Bravo TV’s latest “reality” show, Silicon Valley, makes a mockery of how Silicon Valley really works. But what really has me steamed is the way it abuses the word ”geek.”
I’ve been to DEMO as a member of the press, a presenting entrepreneur, and as part of the production team. It’s been a long, amazing ride.
What counts as a startup? Paul Graham has a deceptively simple answer: It’s a tool for generating rapid, exponential growth. But that’s not the only kind of startup.
Editor’s Pick How much longer will Silicon Valley stand by and watch the “silicon” part of its name get washed away like so much sand?
Apple has entered a new phase in the evolution of its iPhone line, and you can pretty much forget about radical reinventions from now on.
Most companies would be better off with any kind of data than they are today. An embarrassing number of business decisions are made without reference to real data.
Apple has made it through the bruising hand-to-hand combat of its latest patent trial, and it’s defeated all the lawyers that Samsung could throw at it. Now it’s got to face the big boss at the end: Google.
It’s time to examine the idea of “intellectual property” a little more clearly, especially when patent law dominates business headlines and the outcome of the Apple-Samsung trial holds enormous implications for the tech industry.
Editor’s Pick NBC had a huge opportunity to cash in on the rising wave of Internet media with its Olympics coverage, and it blew it.
Airtime, the video-chat startup created by Sean Parker and Shawn Fanning, has done almost nothing since its June launch — and it only has about 100,000 users.
Apple had a disappointing quarter, even though it was surprisingly good compared to last year. Naturally, investors punished the company by stripping more than five percent from its stock price. Aren’t you people ever satisfied?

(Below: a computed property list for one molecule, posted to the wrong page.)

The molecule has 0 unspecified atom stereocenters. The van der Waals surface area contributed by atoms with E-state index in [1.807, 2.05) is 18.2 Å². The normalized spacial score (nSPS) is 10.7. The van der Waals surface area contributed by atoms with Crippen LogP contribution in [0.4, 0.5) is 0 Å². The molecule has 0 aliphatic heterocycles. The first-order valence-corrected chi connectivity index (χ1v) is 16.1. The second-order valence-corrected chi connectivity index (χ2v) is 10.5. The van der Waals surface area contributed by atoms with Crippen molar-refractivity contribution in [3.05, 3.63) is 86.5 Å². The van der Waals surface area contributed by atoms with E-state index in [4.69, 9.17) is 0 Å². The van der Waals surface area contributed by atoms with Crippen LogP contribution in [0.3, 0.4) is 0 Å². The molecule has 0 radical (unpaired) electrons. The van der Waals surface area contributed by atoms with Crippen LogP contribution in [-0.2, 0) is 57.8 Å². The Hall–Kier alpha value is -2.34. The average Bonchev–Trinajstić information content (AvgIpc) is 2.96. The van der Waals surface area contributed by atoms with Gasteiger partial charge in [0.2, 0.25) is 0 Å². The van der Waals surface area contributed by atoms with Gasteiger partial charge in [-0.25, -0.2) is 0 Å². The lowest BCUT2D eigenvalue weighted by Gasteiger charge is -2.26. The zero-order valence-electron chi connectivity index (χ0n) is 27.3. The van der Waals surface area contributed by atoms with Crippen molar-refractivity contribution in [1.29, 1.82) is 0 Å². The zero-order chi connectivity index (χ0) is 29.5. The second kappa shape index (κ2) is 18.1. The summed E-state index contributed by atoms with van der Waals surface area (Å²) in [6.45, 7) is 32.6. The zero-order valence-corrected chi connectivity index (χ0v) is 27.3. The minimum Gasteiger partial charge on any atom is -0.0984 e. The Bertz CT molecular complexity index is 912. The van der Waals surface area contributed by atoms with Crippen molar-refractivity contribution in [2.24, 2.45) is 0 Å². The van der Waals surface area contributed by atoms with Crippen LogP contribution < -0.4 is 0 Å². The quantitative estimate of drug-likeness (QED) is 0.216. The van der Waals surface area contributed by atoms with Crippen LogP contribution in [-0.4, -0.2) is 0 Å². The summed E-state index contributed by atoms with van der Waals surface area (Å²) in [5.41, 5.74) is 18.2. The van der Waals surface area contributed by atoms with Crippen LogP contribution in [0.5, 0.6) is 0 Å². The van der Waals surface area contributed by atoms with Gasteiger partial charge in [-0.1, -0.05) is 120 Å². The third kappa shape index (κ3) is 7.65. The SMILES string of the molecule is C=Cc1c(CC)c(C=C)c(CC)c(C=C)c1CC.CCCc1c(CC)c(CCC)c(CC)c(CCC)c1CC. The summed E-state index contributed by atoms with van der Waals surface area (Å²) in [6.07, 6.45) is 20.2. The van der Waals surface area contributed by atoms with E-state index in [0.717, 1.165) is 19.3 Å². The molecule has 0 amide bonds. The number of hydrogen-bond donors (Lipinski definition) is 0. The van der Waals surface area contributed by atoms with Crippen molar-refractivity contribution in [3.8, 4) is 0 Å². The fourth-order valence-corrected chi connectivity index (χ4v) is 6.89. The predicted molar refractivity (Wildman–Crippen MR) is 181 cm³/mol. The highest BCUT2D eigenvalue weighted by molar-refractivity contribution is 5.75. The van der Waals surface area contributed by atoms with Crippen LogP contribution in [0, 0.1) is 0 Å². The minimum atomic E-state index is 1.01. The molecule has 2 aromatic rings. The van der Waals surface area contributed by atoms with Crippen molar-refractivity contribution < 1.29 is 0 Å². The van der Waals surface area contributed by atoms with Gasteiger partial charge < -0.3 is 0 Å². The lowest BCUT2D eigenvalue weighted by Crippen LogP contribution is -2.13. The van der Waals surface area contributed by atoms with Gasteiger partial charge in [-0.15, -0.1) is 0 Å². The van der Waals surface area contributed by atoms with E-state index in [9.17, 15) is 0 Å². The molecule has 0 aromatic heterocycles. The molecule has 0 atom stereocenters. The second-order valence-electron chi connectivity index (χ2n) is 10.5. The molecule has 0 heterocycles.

Dave DeWalt is the chairman of FireEye, a threat-detection computer security company
Online security threats have taken a new, darker turn in the past few years. Instead of script kiddies and credit-card hackers, the dominant threats now are government-backed entities.
Editor's Pick Octopus ice sculpture: Awesome. But if you see it at a startup party, panic.
Last year’s big fashion trend was the color block, and this year’s tech trend follows suit: It’s the square.
In Microsoft’s vision of the future, Kinect sensors are everywhere: In your living room, your kitchen, at school, and even in the supermarket, above the fruit display.
And why not? The $150 motion-sensing device provides a cheap way to add gesture and voice controls to any application.
If you’re angry about Apple’s manufacturing process, you should be. But don’t stop with Apple.
Rumor has it that this Chicago sculpture is filled with VC cash
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Is there anything more American than a robot that can create anything you want out of little more than a spool of wire and some electricity? It’s only a slight exaggeration to say that the MakerBot offers levels of Jeffersonian self-reliance that our founding fathers only dreamed of.
Last week I looked at the revolutionary products that will change the tech sector this year. This week, I’d like to give you a preview of several key trends we’ll be following carefully at VentureBeat in 2012.
Can you build a billion-dollar business without venture capital?
I’ve come to the conclusion that my Android phone hates me.